So the paper’s author in this case either got into a non-standard copyright agreement with the IEEE or has no idea what his rights as the author are. Or perhaps he is just a really bad record keeper and doesn’t keep copies of his own published work – which is a terrible practice for a variety of reasons.

The Real Zano says:

Re: Re: Re:

Basically it amounts to the fact that the number of higher quality venues available for publication is quite low, and a lot of these are IEEE.

Besides, I actually don’t have a problem with their copyright agreement; it doesn’t seem that I, as the author, am not giving up any of the rights that I care about (ability to distribute for free, use subsets of the work in whatever way I see fit, and the copyright on any process described within). In fact I think that the only meaningful right actually given up by the author is the right to sell copies of the published work, which is an awful idea anyway IMO.

Luke Houghton (profile) says:

Open Access

This isn’t just a IEEE thing. I had an experience recently where I had a paper accepted into an Operations Research journal and nobody can see and another into an Ed Tech journal which everyone can see and download. Guess which one has more cites. Granted it’s not many (4) but it beats the crap out of the 0 I have for an older paper is a higher ranked journal. If you want more cites, more people reading your work, then given them access to it. PDF’s are free to duplicate.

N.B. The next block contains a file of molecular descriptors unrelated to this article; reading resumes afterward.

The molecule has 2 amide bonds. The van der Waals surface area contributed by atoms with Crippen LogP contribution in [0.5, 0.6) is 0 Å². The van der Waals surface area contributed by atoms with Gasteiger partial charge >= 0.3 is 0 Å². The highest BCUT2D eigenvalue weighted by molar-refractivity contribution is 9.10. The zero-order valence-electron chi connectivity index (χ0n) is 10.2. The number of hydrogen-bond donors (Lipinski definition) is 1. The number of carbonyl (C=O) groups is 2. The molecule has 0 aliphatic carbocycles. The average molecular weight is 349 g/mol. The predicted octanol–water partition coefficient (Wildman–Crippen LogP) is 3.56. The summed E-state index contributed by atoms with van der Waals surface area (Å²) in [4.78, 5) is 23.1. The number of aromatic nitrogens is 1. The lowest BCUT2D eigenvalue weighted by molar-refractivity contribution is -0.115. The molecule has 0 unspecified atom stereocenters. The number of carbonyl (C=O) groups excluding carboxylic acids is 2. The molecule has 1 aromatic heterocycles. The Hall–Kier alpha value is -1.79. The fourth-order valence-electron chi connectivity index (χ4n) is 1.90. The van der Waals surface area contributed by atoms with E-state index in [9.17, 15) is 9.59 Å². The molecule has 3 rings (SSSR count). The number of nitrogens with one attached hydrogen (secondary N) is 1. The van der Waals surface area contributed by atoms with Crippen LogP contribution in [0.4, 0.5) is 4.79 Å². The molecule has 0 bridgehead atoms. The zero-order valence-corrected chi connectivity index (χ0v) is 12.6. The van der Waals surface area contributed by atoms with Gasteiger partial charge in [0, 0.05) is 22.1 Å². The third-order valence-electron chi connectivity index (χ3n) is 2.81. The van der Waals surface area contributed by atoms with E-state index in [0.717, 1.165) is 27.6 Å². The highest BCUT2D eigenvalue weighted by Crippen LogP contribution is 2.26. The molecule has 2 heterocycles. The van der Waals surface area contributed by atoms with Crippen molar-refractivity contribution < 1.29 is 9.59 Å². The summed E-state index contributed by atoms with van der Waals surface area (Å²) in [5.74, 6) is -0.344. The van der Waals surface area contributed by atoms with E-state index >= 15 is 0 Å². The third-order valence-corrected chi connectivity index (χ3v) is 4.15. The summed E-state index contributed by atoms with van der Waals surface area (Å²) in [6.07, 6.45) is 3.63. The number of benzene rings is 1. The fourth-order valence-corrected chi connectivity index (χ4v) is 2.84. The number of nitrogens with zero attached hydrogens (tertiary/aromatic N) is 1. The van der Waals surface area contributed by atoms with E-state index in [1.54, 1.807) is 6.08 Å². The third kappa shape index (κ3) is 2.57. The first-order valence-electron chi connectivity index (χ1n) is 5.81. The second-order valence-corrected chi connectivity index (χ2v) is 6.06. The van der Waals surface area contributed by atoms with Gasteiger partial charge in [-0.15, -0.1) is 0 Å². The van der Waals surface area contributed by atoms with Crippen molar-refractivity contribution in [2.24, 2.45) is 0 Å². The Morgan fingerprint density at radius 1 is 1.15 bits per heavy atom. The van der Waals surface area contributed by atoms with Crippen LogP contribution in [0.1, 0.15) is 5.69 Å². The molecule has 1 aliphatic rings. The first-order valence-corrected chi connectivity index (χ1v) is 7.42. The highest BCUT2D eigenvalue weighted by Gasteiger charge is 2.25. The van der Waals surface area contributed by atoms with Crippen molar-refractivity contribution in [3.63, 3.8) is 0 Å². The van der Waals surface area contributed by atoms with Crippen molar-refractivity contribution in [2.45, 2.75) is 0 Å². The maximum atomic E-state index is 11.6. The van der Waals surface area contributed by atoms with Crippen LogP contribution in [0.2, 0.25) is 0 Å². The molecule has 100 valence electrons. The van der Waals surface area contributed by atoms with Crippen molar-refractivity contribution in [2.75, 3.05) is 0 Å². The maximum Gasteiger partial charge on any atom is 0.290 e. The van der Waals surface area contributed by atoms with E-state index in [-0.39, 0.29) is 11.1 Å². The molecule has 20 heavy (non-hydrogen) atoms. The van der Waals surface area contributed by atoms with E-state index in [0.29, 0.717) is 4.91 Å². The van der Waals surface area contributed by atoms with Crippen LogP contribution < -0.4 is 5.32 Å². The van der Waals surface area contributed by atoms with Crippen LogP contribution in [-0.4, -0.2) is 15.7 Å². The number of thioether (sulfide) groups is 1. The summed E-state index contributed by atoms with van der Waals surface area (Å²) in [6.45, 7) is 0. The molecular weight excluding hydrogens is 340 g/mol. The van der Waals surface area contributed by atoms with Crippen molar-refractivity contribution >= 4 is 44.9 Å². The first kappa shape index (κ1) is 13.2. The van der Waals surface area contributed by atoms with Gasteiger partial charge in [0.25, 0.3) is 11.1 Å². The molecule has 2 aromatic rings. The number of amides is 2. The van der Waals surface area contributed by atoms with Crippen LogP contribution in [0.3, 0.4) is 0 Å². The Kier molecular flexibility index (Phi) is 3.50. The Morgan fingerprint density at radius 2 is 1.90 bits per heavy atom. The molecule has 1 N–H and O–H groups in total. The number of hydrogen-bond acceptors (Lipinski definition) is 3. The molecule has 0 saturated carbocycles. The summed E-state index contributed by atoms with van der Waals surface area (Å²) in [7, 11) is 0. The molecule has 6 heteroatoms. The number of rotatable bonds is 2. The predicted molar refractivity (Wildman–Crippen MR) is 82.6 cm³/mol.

Samantha Atkins says:


The members pay for it because they can’t access it otherwise. But the question to be considered is *should* there be such paywalls and as difficult to escape around technical knowledge. In the case of IEEE it is not at all clear that I am getting $800 plus of value per year (current subscriptions) that I should be charged simply to keep abreast of current knowledge and use it in producing the value I produce or simply satisfying my insatiable curiosity. It is not clear to me that IEEE adds enough value to justify such a charge. Nor does the any of the money paid in, to the best of my knowledge, go back to the authors of such papers.

Paywalls like this made some sense in the days when publishing was on paper and expensive. But those days are long past. Today the prices charged are close to pure profit and for what increasingly looks really arbitrary.